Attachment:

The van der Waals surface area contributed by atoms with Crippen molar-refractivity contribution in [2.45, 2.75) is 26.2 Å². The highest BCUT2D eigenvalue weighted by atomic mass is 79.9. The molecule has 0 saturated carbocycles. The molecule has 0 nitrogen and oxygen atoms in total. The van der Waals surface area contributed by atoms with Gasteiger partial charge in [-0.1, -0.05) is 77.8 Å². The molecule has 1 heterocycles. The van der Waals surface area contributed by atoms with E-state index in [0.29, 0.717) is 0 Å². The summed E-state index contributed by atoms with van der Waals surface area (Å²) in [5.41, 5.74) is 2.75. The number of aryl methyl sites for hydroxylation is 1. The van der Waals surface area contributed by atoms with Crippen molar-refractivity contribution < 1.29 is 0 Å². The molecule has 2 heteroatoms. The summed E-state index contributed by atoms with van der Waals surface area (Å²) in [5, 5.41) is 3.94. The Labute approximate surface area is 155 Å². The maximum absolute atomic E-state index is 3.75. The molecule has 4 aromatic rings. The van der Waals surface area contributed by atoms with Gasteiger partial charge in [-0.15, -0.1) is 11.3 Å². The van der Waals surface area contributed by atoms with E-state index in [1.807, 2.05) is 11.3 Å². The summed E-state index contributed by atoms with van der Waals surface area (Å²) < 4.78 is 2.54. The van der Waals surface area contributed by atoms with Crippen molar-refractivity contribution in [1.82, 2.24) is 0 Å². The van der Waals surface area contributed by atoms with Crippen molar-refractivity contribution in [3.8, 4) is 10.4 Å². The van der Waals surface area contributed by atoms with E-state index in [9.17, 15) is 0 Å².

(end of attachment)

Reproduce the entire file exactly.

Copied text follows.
The van der Waals surface area contributed by atoms with Crippen molar-refractivity contribution in [2.45, 2.75) is 26.2 Å². The highest BCUT2D eigenvalue weighted by atomic mass is 79.9. The molecule has 0 saturated carbocycles. The molecule has 0 nitrogen and oxygen atoms in total. The van der Waals surface area contributed by atoms with Gasteiger partial charge in [-0.1, -0.05) is 77.8 Å². The molecule has 1 heterocycles. The van der Waals surface area contributed by atoms with E-state index in [0.29, 0.717) is 0 Å². The summed E-state index contributed by atoms with van der Waals surface area (Å²) in [5.41, 5.74) is 2.75. The number of aryl methyl sites for hydroxylation is 1. The van der Waals surface area contributed by atoms with Crippen molar-refractivity contribution < 1.29 is 0 Å². The molecule has 2 heteroatoms. The summed E-state index contributed by atoms with van der Waals surface area (Å²) in [5, 5.41) is 3.94. The Labute approximate surface area is 155 Å². The maximum absolute atomic E-state index is 3.75. The molecule has 4 aromatic rings. The van der Waals surface area contributed by atoms with Gasteiger partial charge in [-0.15, -0.1) is 11.3 Å². The van der Waals surface area contributed by atoms with E-state index in [1.807, 2.05) is 11.3 Å². The summed E-state index contributed by atoms with van der Waals surface area (Å²) < 4.78 is 2.54. The van der Waals surface area contributed by atoms with Crippen molar-refractivity contribution in [1.82, 2.24) is 0 Å². The van der Waals surface area contributed by atoms with Crippen molar-refractivity contribution in [3.8, 4) is 10.4 Å². The van der Waals surface area contributed by atoms with E-state index in [9.17, 15) is 0 Å².